P19940049001
Acquisition Date
1994-12
Collection
Museum
Less detail
Other Name
"THE MASTERPIECES OF REYNOLDS"
Material Type
Artifact
Materials
PAPER
Catalogue Number
P20090016028
  1 image  
Material Type
Artifact
Other Name
"THE MASTERPIECES OF REYNOLDS"
Date
1906
Materials
PAPER
No. Pieces
1
Height
1.1
Length
14.6
Width
9.8
Description
BOOK, BLANK, SOFT COVER. FRONT COVER HAS RED STAIN ON PROPER LEFT SIDE AND PENCIL MARKS IN PROPER RIGHT TOP CORNER. PAPER IS SOILED AND YELLOWING THROUGHOUT. EDGES OF FRONT AND BACK COVER ARE WORN AND TORN. FRONT COVER TEARING OFF OF BOOK. THIRD PAGE IN MARKED, “GOWAN’S ART BOOKS, NO. 5, THE MASTERPIECES OF REYNOLDS”. PAGES GO UP TO 68.
Subjects
DOCUMENTARY ARTIFACT
Historical Association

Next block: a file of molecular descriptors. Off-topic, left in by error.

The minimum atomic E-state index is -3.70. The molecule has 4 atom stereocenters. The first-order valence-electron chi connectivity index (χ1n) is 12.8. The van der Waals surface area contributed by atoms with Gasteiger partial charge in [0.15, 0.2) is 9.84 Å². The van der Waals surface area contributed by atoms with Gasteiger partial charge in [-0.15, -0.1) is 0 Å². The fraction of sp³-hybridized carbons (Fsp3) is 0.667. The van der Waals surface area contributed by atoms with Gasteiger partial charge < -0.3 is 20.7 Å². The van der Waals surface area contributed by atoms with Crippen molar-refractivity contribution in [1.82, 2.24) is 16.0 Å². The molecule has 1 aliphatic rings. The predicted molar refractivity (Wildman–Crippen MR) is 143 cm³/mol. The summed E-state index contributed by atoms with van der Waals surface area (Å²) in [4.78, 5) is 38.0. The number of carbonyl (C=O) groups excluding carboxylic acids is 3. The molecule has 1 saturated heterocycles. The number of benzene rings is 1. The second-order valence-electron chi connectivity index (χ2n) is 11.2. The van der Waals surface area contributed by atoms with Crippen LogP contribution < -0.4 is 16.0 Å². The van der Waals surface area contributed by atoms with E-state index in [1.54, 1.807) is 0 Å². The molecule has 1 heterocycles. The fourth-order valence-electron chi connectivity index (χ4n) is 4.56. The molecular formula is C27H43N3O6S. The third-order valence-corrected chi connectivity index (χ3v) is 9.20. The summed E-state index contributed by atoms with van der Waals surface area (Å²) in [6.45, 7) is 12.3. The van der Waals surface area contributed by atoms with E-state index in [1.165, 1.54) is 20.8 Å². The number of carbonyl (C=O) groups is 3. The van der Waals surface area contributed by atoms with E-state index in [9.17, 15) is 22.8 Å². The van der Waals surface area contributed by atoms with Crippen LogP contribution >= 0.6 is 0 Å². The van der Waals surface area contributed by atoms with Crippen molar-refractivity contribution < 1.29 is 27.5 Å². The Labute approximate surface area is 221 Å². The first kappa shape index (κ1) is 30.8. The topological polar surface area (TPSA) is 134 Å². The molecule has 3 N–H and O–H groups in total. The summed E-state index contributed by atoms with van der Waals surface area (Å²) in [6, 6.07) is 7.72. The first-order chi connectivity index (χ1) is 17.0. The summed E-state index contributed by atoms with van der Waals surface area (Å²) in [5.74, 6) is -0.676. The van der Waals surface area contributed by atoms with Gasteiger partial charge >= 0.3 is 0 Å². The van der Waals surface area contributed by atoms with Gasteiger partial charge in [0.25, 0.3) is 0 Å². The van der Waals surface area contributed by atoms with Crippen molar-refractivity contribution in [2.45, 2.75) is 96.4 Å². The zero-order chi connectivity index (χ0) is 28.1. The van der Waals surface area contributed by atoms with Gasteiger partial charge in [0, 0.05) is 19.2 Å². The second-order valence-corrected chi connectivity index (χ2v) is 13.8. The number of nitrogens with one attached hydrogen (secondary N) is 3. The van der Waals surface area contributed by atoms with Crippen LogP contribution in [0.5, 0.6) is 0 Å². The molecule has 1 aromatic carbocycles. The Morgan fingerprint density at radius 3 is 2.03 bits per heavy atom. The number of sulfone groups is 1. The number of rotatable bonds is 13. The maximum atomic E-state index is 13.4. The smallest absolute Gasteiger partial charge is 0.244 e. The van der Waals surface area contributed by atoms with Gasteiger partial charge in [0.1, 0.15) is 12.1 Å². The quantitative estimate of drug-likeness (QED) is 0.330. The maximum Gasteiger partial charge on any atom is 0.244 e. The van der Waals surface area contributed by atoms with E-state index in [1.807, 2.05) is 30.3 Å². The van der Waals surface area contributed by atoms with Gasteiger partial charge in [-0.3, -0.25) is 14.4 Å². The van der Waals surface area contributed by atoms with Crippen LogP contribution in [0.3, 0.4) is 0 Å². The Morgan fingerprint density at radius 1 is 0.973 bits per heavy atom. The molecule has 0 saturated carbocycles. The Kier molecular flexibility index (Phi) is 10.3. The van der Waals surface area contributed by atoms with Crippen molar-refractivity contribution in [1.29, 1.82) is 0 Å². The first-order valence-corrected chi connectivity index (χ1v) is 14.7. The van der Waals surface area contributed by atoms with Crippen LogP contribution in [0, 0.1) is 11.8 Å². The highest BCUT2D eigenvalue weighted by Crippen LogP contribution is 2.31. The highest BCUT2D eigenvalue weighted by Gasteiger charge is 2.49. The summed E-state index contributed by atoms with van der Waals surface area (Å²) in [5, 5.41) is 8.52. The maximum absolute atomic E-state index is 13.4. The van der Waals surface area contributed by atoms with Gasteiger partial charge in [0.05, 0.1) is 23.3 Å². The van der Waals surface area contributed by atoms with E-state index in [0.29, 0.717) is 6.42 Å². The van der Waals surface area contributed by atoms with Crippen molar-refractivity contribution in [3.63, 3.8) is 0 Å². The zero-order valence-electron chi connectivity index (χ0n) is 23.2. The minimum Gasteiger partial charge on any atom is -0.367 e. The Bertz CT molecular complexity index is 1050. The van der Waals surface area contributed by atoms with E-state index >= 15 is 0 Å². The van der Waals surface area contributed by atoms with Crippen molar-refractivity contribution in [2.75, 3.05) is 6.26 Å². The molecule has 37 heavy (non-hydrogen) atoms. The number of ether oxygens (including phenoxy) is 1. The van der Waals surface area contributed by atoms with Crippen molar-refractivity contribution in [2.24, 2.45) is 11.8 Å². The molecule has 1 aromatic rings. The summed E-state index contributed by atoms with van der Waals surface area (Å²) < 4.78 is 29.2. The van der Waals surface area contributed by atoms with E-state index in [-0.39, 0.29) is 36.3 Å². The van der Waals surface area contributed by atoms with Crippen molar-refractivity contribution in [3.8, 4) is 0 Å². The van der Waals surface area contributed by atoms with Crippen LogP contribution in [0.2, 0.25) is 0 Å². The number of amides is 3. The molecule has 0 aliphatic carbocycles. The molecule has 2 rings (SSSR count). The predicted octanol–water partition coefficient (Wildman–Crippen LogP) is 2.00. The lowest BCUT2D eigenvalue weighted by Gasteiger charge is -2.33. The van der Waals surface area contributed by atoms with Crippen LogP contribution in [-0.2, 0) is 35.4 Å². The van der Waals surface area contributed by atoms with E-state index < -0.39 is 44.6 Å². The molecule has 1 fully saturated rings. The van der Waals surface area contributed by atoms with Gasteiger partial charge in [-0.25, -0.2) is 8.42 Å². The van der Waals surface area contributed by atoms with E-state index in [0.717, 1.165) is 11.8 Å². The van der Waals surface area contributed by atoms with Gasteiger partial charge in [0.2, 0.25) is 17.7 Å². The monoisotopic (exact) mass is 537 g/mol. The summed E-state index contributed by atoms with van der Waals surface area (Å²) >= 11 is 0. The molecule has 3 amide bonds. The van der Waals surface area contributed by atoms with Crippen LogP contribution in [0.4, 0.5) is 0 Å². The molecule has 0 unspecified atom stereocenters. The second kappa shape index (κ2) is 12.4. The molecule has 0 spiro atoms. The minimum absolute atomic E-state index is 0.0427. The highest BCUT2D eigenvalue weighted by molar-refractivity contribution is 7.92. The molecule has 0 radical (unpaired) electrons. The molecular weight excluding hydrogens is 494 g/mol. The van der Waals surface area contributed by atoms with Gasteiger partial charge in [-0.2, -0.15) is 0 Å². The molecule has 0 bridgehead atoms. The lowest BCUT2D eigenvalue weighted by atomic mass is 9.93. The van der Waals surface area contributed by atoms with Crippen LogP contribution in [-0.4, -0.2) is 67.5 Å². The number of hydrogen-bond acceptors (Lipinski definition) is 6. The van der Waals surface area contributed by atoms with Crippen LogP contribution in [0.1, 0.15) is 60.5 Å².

EDUCATION
FINE ARTS
History
FOR MORE INFORMATION SEE P20090016001 AND PERMANENT FILE.
Catalogue Number
P20090016028
Acquisition Date
2009-05
Collection
Museum
Images
Less detail
Other Name
"THE WORLD MASTERS, RUBENS"
Material Type
Artifact
Materials
PAPER
Catalogue Number
P20090016029
  1 image  
Material Type
Artifact
Other Name
"THE WORLD MASTERS, RUBENS"
Date
1928
Materials
PAPER
No. Pieces
3
Height
0.6
Length
14.7
Width
11.2
Description
RUBENS SOFTCOVER BOOK WITH DETACHED FRONT AND BACK COVER - 3 PIECES. 1. FRONT COVER, HEAVY PAPER. EDGES CREASED AND TORN. COVER YELLOWED THROUGHOUT. MARKED, “THE WORLD’S MASTERS, RUBENS…LEICESTER SQUARE, W.C. 2”. BLACK AND WHITE IMAGE OF “RAPE OF THE DAUGHTERS OF LEUCIPPUS” IN CENTER. 14.7 CM LONG BY 11.2 CM WIDE. 2. BOOK, NO COVER, PAPER. MARKED, “THE WORLD’S MASTERS, PETER PAUL RUBENS…” PENCIL MARK IN TOP PROPER LEFT CORNER READS “OR/35”. BINDING IS COMING APART AT BOTTOM. YELLOWED THROUGHOUT. 0.6 CM HIGH BY 14.1 CM LONG BY 11.1 CM WIDE. 3. BACK COVER, HEAVY PAPER. SPINE OF COVER MARKED, “RUBENS”. YELLOWING THROUGHOUT, ESPECIALLY AT EDGES. EDGES WORN. INTERMITTENT TEARS AT EDGES. 0.6 CM HIGH BY 14.7 CM LONG BY 11.9 CM WIDE.